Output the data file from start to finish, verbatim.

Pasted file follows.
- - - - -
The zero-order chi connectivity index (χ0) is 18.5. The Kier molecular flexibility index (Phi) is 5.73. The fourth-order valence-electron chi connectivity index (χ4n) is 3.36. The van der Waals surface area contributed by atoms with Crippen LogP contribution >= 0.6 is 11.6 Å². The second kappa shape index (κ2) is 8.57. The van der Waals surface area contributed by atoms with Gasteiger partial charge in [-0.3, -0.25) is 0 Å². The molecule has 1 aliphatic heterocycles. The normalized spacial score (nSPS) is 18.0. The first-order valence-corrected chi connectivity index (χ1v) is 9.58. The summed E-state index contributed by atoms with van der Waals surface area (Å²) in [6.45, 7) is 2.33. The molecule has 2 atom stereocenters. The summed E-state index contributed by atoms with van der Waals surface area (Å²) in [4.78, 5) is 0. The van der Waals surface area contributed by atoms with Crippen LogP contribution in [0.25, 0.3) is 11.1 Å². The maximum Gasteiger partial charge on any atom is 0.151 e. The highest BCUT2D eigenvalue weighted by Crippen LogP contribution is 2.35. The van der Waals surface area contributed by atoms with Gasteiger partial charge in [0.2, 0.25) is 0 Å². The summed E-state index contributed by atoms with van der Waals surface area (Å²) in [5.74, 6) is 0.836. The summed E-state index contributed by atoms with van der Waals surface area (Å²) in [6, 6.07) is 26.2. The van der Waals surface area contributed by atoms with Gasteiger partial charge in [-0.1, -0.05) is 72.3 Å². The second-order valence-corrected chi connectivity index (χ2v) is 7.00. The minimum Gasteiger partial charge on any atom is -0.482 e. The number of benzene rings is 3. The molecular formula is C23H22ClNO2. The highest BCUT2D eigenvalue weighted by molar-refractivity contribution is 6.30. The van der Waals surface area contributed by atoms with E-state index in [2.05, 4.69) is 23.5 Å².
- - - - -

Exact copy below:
The zero-order chi connectivity index (χ0) is 18.5. The Kier molecular flexibility index (Phi) is 5.73. The fourth-order valence-electron chi connectivity index (χ4n) is 3.36. The van der Waals surface area contributed by atoms with Crippen LogP contribution >= 0.6 is 11.6 Å². The second kappa shape index (κ2) is 8.57. The van der Waals surface area contributed by atoms with Gasteiger partial charge in [-0.3, -0.25) is 0 Å². The molecule has 1 aliphatic heterocycles. The normalized spacial score (nSPS) is 18.0. The first-order valence-corrected chi connectivity index (χ1v) is 9.58. The summed E-state index contributed by atoms with van der Waals surface area (Å²) in [6.45, 7) is 2.33. The molecule has 2 atom stereocenters. The summed E-state index contributed by atoms with van der Waals surface area (Å²) in [4.78, 5) is 0. The van der Waals surface area contributed by atoms with Crippen LogP contribution in [0.25, 0.3) is 11.1 Å². The maximum Gasteiger partial charge on any atom is 0.151 e. The highest BCUT2D eigenvalue weighted by Crippen LogP contribution is 2.35. The van der Waals surface area contributed by atoms with Gasteiger partial charge in [0.2, 0.25) is 0 Å². The summed E-state index contributed by atoms with van der Waals surface area (Å²) in [5.74, 6) is 0.836. The summed E-state index contributed by atoms with van der Waals surface area (Å²) in [6, 6.07) is 26.2. The van der Waals surface area contributed by atoms with Gasteiger partial charge in [-0.1, -0.05) is 72.3 Å². The second-order valence-corrected chi connectivity index (χ2v) is 7.00. The minimum Gasteiger partial charge on any atom is -0.482 e. The number of benzene rings is 3. The molecular formula is C23H22ClNO2. The highest BCUT2D eigenvalue weighted by molar-refractivity contribution is 6.30. The van der Waals surface area contributed by atoms with E-state index in [2.05, 4.69) is 23.5 Å².